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Archive for July, 2009


Apologies for the poor quality,I took this video on my mobile phone. I hope,though, that you can still feel some of the atmosphere which fills the Mmemorial while the service is underway.

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Doris was the daughter of Harry and Sarah Ann of Sedgeley,Staffordshire. She was only 21 when she died which meant that had she lived she would have been 85 today.

Her grave in Ghent City Cemetery caught my eye as its one of the very few female graves Ive seen in the Commonwealth War Grave Cemeteries of Europe.

I hope that one of her friends or relatives may see this post and tell the story of what befell Doris.

Doris Fellows,Ghent City Cemetery

Doris Fellows,Ghent City Cemetery

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Ghent City Cemetery, 13 June 2009

Ghent City Cemetery, 13 June 2009

Gent (also known as Ghent) was occupied by French Marines and the British 7th Division early in October 1914, but evacuated on the 11th. It them remained in German hands until reoccupied by the Belgians on 10 November 1918. The Germans returned to Gent in May 1940 and remained there until the city’s liberation on 10 September 1944. In May 1940, the main fighting around Gent occurred near the junction of the Ghent-Bruges and Ternenzen canals, and in September 1944, it was the northern part of the city that was most heavily affected. Gent City Cemetery contains military plots of many nationalities, including Commonwealth. The First World War Commonwealth graves, which total 86, are prisoners of war buried there during the German occupation, plus two brought in from JABBEKE CHURCHYARD after the Armistice. In addition, nearby, are 111 of the Second World War.

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Cecil Richard Blagrove, Ghent City Cemetery

Cecil Richard Blagrove, Ghent City Cemetery

Flight Lieutenant Cecil Richard Blagrove and his observer,Air Mechanic J Milne, were killed in air combat over German-occupied Beligium.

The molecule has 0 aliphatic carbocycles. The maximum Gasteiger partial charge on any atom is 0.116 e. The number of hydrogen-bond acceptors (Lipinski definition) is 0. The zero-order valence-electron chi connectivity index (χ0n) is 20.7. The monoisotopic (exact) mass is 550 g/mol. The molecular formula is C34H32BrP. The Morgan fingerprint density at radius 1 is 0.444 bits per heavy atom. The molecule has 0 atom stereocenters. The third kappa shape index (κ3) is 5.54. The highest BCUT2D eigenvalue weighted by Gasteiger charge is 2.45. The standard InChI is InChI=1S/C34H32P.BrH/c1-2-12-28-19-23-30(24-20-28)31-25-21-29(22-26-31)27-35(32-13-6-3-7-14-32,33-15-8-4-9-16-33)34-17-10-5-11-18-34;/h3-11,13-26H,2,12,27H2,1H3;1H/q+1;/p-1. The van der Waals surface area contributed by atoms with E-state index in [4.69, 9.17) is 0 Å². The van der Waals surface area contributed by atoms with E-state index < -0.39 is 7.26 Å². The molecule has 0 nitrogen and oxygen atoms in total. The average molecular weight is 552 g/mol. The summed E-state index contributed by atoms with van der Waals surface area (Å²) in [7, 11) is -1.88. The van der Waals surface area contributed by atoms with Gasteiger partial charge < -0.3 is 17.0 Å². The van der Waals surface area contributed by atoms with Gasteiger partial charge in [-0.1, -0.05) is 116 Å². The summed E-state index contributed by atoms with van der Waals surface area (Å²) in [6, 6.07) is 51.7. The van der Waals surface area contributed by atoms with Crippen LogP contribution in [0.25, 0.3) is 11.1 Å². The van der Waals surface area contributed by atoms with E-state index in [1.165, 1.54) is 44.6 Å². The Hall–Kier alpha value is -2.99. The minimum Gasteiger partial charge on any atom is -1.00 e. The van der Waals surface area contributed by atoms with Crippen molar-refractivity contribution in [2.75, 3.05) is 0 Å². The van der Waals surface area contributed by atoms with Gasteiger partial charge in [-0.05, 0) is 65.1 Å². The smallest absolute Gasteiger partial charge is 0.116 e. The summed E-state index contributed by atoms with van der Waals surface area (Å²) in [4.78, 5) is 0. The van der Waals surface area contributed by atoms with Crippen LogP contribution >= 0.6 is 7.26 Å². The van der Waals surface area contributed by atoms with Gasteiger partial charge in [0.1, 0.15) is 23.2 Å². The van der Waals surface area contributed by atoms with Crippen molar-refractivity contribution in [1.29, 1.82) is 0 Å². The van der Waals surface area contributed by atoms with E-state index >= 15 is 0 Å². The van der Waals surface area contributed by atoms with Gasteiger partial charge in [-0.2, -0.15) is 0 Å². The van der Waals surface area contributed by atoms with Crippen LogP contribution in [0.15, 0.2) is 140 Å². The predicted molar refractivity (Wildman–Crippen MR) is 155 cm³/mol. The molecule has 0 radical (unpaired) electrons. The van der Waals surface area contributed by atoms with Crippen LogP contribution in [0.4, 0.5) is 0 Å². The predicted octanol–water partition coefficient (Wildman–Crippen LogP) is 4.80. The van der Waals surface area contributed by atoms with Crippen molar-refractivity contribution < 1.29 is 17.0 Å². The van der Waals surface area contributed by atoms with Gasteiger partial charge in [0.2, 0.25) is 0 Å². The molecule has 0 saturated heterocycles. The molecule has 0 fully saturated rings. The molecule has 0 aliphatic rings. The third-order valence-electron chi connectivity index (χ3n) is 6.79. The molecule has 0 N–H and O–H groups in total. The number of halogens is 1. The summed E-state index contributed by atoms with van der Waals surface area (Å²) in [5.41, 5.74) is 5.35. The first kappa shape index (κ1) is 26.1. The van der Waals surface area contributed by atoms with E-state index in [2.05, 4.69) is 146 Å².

He is buried in Ghent City Cemetery.

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Hospital Farm Cemetery,13 June 09

Hospital Farm Cemetery,13 June 09

Hospital Farm was the name given to a farm building used as a dressing station. The cemetery was used particularly in 1915 and in 1917 by regiments and batteries engaged in the fighting around Ypres. The cemetery contains 115 Commonwealth burials of the First World War and one French war grave. The cemetery was designed by N A Rew.

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Although not featured in the book “At The Going Down of The Sun” I have included Pte Seal’s grave in my blog as I passed Hospital Farm many times and as it is in secluded spot I stopped to have a look. I noticed a story about Albert and his friend in the Grave Register along with an email address but I have misplaced this. I hope that person sees this post and photo and gets in touch.

Albert Seal was the son of Stephen and Hanna Seal. He was only 17 when he was killed on the 23rd of July 1917.

He is buried in Hospital Farm Cemetery.

Albert Seal, Hospital Farm Cemetery

Albert Seal, Hospital Farm Cemetery

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Hagle Dump Cemetery,13 June 2009

Hagle Dump Cemetery,13 June 2009

Elverdinge was behind the Allied front line throughout the war, and Hospital Farm and Ferme-Olivier Cemeteries, both in the commune, were used in the earlier years for Commonwealth burials. The cemetery, which was begun in April 1918, during the Battles of Lys, was named after a nearby stores dump. It was used by fighting units and field ambulances until the following October and was enlarged after the Armistice when more than 200 graves were brought into Plots III and IV from the battlefields of the Ypres Salient. BRIELEN MILITARY CEMETERY, from which 20 graves were brought to Hagle Dump, was used from April 1915 to September 1917. Hagle Dump Cemetery contains 437 Commonwealth burials of the First World War, 140 of which are unidentified. The cemetery was designed by Sir Reginald Blomfield.

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